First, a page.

Going Green http://guerrillamarketinggoesgreen.com Shel now offers not only copywriting and strategic marketing planning based in Green principles, but also helps unpublished writers get published.
Going Green http://guerrillamarketinggoesgreen.com 1. You describe yourself as an ethical/green marketing expert. How does ethical/green marketing differ from ordinary marketing?
You come at marketing from an attitude of service, of helping others. And of course you DON’T cheat or mislead or overhype or (fill in your own pet peeve).
2. Your eighth book is “Guerrilla Marketing Goes Green,” with a co-author who’s done more than 60 books. You have a foreword by Stephen M.R. Covey and more than 50 endorsements. What’s guerrilla marketing, and what’s Green guerrilla marketing?
Guerrilla marketing is a term coined by my co-author, Jay Conrad Levinson, back in 1984, when he published the first Guerrilla Marketing book. It’s the idea that you can be nimble and quick, just like a military guerrilla–sometimes that means you’re in and out quickly before your big, slow, lumbering competition has a chance to react.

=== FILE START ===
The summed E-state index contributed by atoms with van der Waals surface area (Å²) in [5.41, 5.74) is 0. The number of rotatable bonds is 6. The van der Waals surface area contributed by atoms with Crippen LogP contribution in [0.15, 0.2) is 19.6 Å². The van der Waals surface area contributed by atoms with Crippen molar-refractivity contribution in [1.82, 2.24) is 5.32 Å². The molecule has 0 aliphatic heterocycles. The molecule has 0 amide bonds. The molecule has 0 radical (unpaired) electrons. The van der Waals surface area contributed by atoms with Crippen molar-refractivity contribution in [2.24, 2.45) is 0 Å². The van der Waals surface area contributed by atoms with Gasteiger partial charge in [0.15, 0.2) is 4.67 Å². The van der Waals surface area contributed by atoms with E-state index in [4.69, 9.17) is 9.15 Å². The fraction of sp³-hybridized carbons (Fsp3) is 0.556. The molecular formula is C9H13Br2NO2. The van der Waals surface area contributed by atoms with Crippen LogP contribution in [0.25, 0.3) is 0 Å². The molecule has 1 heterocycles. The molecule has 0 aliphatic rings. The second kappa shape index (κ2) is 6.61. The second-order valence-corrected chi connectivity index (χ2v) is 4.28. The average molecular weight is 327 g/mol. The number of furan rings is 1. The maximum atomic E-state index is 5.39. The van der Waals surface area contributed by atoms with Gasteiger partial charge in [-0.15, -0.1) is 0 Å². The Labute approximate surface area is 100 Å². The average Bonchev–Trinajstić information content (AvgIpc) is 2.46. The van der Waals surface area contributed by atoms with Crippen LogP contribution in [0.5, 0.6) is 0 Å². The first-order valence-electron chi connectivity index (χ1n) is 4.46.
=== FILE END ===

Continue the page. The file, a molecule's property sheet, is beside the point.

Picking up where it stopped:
Green guerrilla marketing sharpens the focus to look at the impact of a business on our environment, to shape that impact so it’s positive, and to tell your Green story so effectively that the world begins to seek you out.
Incidentally, when you think this way, all sorts of “impossible” things become possible–and wonderful. As an example, I not only agented this book myself to a major NYC-area publisher, I brought in Jay and his famous brand, I brought in Stephen M.R. Covey for the foreword, and even wrote my own back cover (something most authors never get to do when working with a major publisher).
3. People tend to think of ‘Green’ anything as expensive and complicated. Is that true for Green marketing?
While it sometimes happens that way, it certainly doesn’t have to be! In fact, the Green ways are often cheaper and simpler–on both the marketing and operations sides. It’s a wonderful situation because if you understand this, doing the right thing becomes a no-brainer.
In the book, I highlight the remarkable work of Amory Lovins, who shows over and over again how the same amount of money and energy and time can be used to achieve, say, a 60 or 80 percent energy saving as a 10 percent reduction. So why not do the big, bold move and channel that expenditure toward the much more dramatic savings, by thinking holistically. For instance, he was hired to lower the energy cost of an industrial facility. He yanked out the narrow, twisting pipes and replaced them with wide, straight ones. The reduced friction led to an astounding 92 percent reduction in energy consumption (and thus, carbon footprint was reduced as well). Lovins’ think tank, Rocky Mountain Institute, was recently hired to do a “deep energy retrofit” on the Empire State Building of all things, and I’m sure that will not only pay for itself in dramatic savings but become a model for how to Green an old and very inefficient building that happens to be a national icon.